The eye cannot say to the hand, “I have no need of you,” nor again the head to the feet, “I have no need of you.” On the contrary, the parts of the body that seem to be weaker are indispensable, and on those parts of the body that we think less honorable we bestow the greater honor, and our unpresentable parts are treated with greater modesty, which our more presentable parts do not require. But God has so composed the body, giving greater honor to the part that lacked it, that there may be no division in the body, but that the members may have the same care for one another. If one member suffers, all suffer together; if one member is honored, all rejoice together.
Now you are the body of Christ and individually members of it. And God has appointed in the church first apostles, second prophets, third teachers, then miracles, then gifts of healing, helping, administrating, and various kinds of tongues. Are all apostles? Are all prophets? Are all teachers? Do all work miracles? Do all possess gifts of healing? Do all speak with tongues? Do all interpret? But earnestly desire the higher gifts.
And I will show you a still more excellent way.
Unity is not uniformity. In fact, the Holy Spirit goes to great lengths here to describe just how different each member is from other members. And yet we are told “God has so composed the body, giving greater honor to the part that lacked it, that there may be no division in the body, but that the members may have the same care for one another.” (emphasis added)
Brothers and sisters, we are not going to feel the same way about political candidates and issues. It’s just not going to happen. And our disagreement is by design: “If all were a single member, where would the body be? As it is, there are many parts, yet one body.” (emphasis added)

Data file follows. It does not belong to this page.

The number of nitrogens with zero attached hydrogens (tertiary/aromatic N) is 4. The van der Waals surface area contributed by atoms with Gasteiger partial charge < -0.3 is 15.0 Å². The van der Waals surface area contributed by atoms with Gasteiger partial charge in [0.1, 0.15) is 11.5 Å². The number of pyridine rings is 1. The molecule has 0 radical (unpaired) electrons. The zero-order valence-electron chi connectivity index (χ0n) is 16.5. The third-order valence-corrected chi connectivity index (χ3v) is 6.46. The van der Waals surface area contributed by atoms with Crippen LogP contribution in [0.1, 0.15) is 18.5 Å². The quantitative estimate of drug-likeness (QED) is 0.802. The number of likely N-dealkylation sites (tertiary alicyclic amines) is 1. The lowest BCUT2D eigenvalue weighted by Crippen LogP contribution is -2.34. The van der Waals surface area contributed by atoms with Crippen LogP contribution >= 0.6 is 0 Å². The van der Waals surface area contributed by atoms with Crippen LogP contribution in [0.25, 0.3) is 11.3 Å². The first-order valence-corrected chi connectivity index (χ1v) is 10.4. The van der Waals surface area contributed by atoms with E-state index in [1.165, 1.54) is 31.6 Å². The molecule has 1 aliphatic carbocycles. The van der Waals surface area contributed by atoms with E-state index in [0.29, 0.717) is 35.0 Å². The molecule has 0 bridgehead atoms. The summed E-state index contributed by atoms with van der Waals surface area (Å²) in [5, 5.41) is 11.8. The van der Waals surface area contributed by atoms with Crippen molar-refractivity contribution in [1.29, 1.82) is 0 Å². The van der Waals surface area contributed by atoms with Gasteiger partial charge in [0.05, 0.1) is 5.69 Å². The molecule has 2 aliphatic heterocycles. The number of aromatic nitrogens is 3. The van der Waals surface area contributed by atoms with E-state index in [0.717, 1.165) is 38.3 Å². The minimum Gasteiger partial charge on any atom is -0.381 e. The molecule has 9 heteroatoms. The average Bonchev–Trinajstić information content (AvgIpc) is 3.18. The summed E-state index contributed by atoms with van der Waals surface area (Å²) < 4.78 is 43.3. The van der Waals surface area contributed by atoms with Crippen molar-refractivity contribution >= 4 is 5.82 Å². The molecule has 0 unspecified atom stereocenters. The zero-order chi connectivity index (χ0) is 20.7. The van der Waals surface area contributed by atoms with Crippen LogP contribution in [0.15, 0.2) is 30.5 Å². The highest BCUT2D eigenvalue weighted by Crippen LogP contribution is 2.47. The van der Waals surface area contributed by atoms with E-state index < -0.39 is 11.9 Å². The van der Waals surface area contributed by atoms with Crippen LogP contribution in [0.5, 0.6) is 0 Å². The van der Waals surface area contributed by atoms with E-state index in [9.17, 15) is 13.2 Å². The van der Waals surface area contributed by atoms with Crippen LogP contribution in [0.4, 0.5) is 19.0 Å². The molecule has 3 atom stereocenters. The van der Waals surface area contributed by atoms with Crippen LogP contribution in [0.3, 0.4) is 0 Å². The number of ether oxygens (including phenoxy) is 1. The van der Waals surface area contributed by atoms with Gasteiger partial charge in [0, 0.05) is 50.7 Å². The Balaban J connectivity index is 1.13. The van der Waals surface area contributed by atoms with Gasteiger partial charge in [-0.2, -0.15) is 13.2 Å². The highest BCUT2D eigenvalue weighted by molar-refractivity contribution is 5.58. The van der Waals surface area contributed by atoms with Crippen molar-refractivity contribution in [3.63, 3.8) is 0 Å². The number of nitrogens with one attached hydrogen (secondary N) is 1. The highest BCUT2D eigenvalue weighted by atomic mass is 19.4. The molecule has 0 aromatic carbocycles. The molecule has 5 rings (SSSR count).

How did this happen? Who lumped together all these people who disagree? “God arranged the members in the body, each one of them, as he chose.” (emphasis added)
What, Then, Does Unity Mean?
Clearly, unity doesn’t mean uniformity in beliefs, passions, gifts, and preferences: “Are all apostles? Are all prophets? Are all teachers? Do all work miracles? Do all possess gifts of healing? Do all speak with tongues? Do all interpret?” (emphasis added) Let’s face it, the Holy Spirit beats this horse a lot. Why? We need to hear it.
We need to live it.
We are to love one another, bear one another’s burdens, even.
Reconciliation needs to begin with us, church. We need to reconcile with our brothers and sisters.
We need to reconcile with our brothers and sisters who voted for the other candidate.
We need to reconcile with our brothers and sisters who are members of a different race.
We need to reconcile ourselves first so that we remove the plank from our own eye. Everyone, on all sides, needs to repent – to uncover the light and be salty again. Then we can see clearly to remove splinters from the eyes of the world who are watching us. How important is loving one another? This is how we show the world we are His disciples:
In Closing: Repent, Church
The word “repent” means to turn around and go the other way. Brothers and sisters – conservatives and progressives, Democrats and Republicans – I urge us all to repent, obey the Gospel, deny ourselves, love our enemies, love one another, reconcile ourselves, and thus communicate the message of reconciliation as ambassadors for Christ to the world.